By virtue of this fact, the second aspect of the person's canonization, that they are a person of heroic virtue who should be seen as a model for the faithful is not a question that is at all up for dispute. Simply because a Saint makes mistakes in his life, or even makes objectively wrong choices, has no bearing on the matter. A Saint is not a person who lived their whole life perfectly; but rather, a Saint is a person who, by the end of their earthly pilgrimage, demonstrated the fact that through God's grace they were able to attain to an eminent degree of perfection. For this reason they should be seen by all as a model for the faithful of heroic virtue, and the fact that they have been canonized dispels any doubt there might be in the matter.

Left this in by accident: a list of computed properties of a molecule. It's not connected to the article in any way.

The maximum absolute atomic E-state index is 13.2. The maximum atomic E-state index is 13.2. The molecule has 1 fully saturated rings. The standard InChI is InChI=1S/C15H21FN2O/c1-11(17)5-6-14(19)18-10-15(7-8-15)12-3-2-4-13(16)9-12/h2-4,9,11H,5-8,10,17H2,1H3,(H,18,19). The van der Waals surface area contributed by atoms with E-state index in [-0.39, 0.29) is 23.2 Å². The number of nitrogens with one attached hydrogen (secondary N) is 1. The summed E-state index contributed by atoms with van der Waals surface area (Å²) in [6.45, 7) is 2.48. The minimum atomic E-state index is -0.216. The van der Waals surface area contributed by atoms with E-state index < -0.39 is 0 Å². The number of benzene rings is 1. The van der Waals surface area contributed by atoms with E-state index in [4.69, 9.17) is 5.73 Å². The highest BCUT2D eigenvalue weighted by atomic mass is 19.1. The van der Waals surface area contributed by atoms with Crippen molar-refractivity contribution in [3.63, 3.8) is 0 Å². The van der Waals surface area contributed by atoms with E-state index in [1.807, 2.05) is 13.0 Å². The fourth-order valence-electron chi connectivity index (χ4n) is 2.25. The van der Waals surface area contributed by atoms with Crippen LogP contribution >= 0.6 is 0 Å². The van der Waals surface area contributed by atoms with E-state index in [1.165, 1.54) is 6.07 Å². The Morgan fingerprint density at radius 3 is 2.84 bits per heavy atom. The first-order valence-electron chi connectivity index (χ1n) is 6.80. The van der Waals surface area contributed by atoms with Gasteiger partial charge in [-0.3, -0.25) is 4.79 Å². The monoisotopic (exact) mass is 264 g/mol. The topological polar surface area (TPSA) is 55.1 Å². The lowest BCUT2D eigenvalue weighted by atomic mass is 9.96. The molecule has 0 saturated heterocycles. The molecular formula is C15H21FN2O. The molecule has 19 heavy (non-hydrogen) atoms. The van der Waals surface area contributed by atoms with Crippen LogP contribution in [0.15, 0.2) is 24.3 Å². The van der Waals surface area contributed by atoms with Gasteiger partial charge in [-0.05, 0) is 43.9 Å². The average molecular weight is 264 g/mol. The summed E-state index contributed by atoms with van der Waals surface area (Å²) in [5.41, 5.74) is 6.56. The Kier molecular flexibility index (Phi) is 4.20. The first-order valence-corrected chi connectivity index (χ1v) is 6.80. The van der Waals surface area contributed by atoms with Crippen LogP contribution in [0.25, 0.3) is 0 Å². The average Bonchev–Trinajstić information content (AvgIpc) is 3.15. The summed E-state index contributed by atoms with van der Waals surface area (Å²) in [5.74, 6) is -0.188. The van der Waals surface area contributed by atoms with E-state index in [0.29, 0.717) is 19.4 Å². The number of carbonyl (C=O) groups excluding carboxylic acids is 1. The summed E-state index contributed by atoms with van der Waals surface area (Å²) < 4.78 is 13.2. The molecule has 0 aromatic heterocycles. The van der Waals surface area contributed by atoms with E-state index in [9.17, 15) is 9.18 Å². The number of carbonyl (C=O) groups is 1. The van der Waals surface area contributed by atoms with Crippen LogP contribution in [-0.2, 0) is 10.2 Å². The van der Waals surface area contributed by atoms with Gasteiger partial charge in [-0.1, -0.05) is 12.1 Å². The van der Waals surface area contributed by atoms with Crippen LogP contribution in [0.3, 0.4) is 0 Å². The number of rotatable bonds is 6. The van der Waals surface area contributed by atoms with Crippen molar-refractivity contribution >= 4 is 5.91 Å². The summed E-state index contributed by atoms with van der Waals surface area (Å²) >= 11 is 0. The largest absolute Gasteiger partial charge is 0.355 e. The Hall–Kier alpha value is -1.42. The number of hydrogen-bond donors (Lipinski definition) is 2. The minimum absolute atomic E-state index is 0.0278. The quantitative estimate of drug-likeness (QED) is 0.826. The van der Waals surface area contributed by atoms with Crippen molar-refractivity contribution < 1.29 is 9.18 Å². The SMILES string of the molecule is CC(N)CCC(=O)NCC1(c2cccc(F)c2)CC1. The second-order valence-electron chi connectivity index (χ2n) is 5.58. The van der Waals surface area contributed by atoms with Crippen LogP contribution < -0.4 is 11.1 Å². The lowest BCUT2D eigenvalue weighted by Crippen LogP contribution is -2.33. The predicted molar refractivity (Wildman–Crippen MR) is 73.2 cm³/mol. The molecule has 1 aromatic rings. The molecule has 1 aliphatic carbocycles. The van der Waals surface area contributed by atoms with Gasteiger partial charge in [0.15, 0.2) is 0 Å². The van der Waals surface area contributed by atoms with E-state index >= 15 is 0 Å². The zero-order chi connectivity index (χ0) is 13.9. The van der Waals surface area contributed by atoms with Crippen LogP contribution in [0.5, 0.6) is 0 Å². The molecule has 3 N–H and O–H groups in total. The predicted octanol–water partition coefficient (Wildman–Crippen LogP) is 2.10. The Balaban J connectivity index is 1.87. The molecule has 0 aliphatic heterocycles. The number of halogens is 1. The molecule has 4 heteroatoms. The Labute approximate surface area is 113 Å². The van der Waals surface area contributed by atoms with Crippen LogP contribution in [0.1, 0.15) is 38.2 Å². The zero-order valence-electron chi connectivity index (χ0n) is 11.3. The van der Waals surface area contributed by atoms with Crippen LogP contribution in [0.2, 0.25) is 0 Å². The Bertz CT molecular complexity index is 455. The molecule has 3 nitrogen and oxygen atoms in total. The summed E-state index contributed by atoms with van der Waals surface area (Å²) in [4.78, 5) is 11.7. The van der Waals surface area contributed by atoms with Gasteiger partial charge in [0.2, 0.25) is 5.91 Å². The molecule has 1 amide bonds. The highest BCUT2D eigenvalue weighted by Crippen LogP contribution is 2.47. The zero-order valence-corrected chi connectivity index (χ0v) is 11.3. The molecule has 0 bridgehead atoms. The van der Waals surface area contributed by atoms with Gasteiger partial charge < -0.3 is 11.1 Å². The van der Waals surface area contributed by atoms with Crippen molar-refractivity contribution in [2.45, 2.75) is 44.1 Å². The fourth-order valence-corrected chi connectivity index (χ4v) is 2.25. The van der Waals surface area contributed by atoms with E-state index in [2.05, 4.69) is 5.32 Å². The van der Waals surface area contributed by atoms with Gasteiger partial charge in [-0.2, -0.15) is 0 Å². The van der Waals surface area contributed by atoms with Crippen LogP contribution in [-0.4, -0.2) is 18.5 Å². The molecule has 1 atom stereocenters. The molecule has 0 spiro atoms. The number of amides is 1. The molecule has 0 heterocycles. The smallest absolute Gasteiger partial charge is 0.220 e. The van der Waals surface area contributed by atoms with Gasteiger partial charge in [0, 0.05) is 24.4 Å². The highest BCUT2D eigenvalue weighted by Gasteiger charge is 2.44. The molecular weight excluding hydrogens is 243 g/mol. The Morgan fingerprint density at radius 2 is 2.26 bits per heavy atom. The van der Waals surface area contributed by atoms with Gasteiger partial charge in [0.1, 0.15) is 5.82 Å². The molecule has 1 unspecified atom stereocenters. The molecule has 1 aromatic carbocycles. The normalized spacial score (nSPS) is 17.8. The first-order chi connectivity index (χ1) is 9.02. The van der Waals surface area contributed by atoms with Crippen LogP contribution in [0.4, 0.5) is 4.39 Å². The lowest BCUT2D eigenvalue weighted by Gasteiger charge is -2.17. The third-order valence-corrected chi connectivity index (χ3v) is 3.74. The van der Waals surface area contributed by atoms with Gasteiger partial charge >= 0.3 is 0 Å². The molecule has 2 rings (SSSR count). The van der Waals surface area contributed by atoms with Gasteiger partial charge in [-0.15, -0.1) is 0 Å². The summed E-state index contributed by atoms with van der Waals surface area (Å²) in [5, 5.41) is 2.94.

This is not to say that elements of the pontificates of John XXIII or John Paul II are not problematic; they certainly are. This is for history to assess. Because of the changes in the process and the manner in which these canonizations are proceeding, it has been the position of this blog that there is an unfortunate confusion in modern canonizations when it comes to saints who also held ecclesiastical office vis-a-vis the question of whether a saint who was personally holy but had significant failures in the exercise of their office should be considered a model of heroic virtue (see here and here). Without reopening that argument, it suffices to say that a saint must always be a role model for heroic virtue in so far as we are talking about their personal holiness, which is the fundamental reason for their canonization. In the case of John Paul II, Cardinal Amato said very plainly that the canonization is based on the late pontiff's personal holiness, not how he administered his papacy or the impact he had in the world. We may not appreciate that distinction or think it is helpful, but at least in making this statement the Vatican has, in a certain sense, sorted out the question of whether John Paul's canonization means he was also a model pope. The answer is clearly no, and Cardinal Amato's answer thankfully allows us to maintain this point whilst simultaneously affirming the legitimacy of his canonization as a true exercise of the infallibility of the pope.